As secondary analyses, we investigated the contribution of additional skeletal abnormalities and 25-hydroxyvitamin D deficiency to BMAD in NF-1 patients. Individuals with scoliosis had lower BMAD Z-scores of the FN than the patients without scoliosis (P=0.007; Table 3). Patients with scalloping or dural ectasia had worse LS BMAD Z-scores when compared with individuals without these defects (−1.61±1.17 vs −0.31±0.11, P<0.0001). Interestingly, the presence of a PN involving the LS was not associated with worse LS BMAD Z-scores in our study. Even though 52% of patients had moderate 25-hydroxyvitamin D deficiency, there were no correlations with BMAD Z-scores for any of the three skeletal sites.

Table 3

BMAD Z-scores of patients with and without scoliosis

SitePatients without scoliosis (mean±s.d.)Patients with scoliosis (mean±s.d.)P value
Lumbar spine−1.55±1.10−1.64±1.380.8
Femoral neck0.17±1.68−1.01±1.340.0066
BMC/height−1.15±0.79−1.17±0.990.9

Discussion

Previous studies have analyzed bone density in patients with NF-1 (Dulai et al. 2007, Stevenson et al. 2007, Yilmaz et al. 2007, Brunetti-Pierri et al. 2008, Duman et al. 2008, Caffarelli et al. 2010). While more data exist for adults, a number of smaller studies have looked at impaired BMAD in children with NF-1, but not all of them corrected for height. Our study is unique in its examination of a large pediatric and young adult population with a significant PN burden, while looking at BMAD Z-scores to correct for discrepancies in height.

Despite all that is known about neurofibromin, it is still unclear how skeletal abnormalities evolve in these patients. Investigations in a mouse model of NF-1 by Yu et al. (2005) suggested that there was increased apoptosis of osteoprogenitors in the affected mice. Another study has shown increased osteoclast activity in NF-1 mice correlated with increased p21 function (Yang et al. 2006). A study of bone metabolism markers found that 26 children with NF-1 had lower levels of osteocalcin compared with normal controls (Duman et al. 2008). The Seitz et al. (2010) study looked at iliac crest biopsies in 14 NF-1 adult patients and found decreased trabecular thickness, as well as increased osteoblast and osteoclast activity, demonstrating increased bone turnover when compared with controls.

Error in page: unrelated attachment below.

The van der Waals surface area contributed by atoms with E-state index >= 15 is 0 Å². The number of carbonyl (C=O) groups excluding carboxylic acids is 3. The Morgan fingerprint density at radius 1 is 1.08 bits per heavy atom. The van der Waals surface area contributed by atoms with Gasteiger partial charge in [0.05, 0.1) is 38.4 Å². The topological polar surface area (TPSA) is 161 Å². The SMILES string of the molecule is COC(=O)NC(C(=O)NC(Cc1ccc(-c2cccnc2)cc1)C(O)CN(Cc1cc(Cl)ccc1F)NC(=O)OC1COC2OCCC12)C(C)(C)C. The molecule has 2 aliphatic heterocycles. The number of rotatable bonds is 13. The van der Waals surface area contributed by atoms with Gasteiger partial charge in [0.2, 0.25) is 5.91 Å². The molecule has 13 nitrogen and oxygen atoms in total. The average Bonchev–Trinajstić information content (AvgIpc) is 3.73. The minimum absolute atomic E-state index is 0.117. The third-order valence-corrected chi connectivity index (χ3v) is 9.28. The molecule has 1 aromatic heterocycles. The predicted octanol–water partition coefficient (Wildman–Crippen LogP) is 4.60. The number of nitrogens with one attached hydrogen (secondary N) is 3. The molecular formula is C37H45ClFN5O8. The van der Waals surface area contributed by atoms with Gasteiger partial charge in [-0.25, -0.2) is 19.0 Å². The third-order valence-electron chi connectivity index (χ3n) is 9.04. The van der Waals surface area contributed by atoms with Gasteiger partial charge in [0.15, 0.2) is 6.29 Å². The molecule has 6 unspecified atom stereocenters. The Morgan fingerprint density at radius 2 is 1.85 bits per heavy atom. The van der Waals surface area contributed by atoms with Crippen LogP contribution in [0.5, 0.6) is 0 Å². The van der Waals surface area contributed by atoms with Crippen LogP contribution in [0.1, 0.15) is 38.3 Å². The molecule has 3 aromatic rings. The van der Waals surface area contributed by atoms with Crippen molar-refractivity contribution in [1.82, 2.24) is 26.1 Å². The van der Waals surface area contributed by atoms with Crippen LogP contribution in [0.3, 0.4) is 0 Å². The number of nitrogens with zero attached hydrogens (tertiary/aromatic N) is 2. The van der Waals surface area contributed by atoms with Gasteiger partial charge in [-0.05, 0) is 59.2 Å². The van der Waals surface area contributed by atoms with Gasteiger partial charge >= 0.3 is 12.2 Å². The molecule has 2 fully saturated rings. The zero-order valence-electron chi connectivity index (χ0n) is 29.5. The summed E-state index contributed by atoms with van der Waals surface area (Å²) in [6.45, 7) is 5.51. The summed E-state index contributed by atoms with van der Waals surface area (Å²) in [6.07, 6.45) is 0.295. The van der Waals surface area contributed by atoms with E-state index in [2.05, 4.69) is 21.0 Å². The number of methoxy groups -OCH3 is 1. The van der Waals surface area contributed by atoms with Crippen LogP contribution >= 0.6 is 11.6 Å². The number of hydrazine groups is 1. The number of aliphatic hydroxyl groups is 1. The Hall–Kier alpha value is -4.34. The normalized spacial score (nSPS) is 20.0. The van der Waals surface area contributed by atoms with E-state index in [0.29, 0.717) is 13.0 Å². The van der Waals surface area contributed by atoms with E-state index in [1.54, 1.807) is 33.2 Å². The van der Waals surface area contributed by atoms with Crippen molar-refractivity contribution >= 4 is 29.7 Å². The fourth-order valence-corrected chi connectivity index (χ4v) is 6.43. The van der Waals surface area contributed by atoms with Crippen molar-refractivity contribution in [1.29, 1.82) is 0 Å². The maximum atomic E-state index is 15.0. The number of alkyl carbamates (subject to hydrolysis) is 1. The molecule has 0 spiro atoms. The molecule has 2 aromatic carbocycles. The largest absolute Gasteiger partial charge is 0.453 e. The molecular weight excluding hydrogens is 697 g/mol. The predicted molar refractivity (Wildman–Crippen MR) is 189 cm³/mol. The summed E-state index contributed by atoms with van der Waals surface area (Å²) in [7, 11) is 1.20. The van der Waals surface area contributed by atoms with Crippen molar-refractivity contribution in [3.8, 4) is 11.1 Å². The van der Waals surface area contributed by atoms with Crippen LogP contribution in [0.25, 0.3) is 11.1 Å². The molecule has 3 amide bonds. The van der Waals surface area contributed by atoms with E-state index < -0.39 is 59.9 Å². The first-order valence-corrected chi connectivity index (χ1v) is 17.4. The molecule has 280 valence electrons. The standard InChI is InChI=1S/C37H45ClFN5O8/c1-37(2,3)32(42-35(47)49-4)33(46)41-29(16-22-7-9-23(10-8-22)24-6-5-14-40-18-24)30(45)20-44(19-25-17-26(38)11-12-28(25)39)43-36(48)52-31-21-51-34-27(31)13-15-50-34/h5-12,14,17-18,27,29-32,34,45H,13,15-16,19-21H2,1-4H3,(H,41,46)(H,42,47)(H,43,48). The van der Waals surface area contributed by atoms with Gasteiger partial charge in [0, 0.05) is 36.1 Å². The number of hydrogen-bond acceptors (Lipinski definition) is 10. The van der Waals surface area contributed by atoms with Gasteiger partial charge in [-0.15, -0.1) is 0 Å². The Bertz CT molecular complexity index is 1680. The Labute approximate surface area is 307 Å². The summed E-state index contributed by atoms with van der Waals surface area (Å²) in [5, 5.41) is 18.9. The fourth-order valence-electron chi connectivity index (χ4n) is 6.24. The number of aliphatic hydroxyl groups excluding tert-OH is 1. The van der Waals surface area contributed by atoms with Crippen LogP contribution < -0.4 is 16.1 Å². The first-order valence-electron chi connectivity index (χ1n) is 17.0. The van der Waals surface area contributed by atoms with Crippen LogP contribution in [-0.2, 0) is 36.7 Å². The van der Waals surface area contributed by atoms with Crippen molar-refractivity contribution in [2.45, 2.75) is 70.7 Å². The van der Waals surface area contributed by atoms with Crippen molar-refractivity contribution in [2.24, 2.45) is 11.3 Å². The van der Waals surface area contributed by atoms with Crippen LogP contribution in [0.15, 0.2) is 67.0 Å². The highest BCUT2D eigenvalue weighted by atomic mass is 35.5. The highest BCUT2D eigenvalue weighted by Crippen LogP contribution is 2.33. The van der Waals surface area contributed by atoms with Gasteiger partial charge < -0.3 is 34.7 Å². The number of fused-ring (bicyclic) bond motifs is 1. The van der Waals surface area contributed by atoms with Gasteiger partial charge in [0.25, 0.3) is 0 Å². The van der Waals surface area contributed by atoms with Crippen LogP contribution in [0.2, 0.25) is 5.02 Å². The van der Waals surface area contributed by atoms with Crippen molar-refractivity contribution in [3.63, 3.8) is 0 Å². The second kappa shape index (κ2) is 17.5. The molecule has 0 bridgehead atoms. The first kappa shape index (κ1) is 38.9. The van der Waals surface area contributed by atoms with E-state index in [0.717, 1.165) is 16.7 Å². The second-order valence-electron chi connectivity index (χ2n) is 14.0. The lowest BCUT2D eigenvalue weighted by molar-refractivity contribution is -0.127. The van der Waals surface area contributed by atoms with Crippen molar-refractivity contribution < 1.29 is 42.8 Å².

We found a 47% prevalence of impaired BMD among pediatric NF-1 patients. The results show that the LS was more affected with a 36% prevalence of impaired BMD and a mean BMAD Z-score of −1.7. The LS is predominantly composed of trabecular bone, compared with the FN that is primarily cortical bone. The pattern of more pronounced bone density impairment in the LS has been seen previously in other studies in pediatric patients with NF-1. Brunetti-Pierri et al. showed that 48% of patients had impaired LS BMD Z-scores using the criteria of a Z-score ≤−1.5 (Brunetti-Pierri et al. 2008). Yilmaz et al. (2007) found that 12.5% of the pediatric patients had low LS BMD Z-scores based on a Z-scores criteria of ≤−2. One potential explanation for low LS BMD is that trabecular bone of the LS may be more sensitive to mineralization problems in growing children (Brunetti-Pierri et al. 2008). These patients may potentially be at risk for asymptomatic vertebral compression fractures given the low LS BMD; however, this has yet to be investigated. Our study also showed that certain skeletal abnormalities including scoliosis, vertebral scalloping, and dural ectasia were associated with lower BMAD Z-scores. Scoliosis affects up to 26% of individuals with NF-1, which could magnify the effects of impaired BMD (Friedman 2002). Interestingly, our NF-1 patients had a relatively low reported frequency of fracture (20.3%) compared with the percentage of fractures in the normal pediatric population in which the 42% of boys and 27% of girls report sustaining at least one fracture by the age of 16 years (Brinker & O'Connor 2004).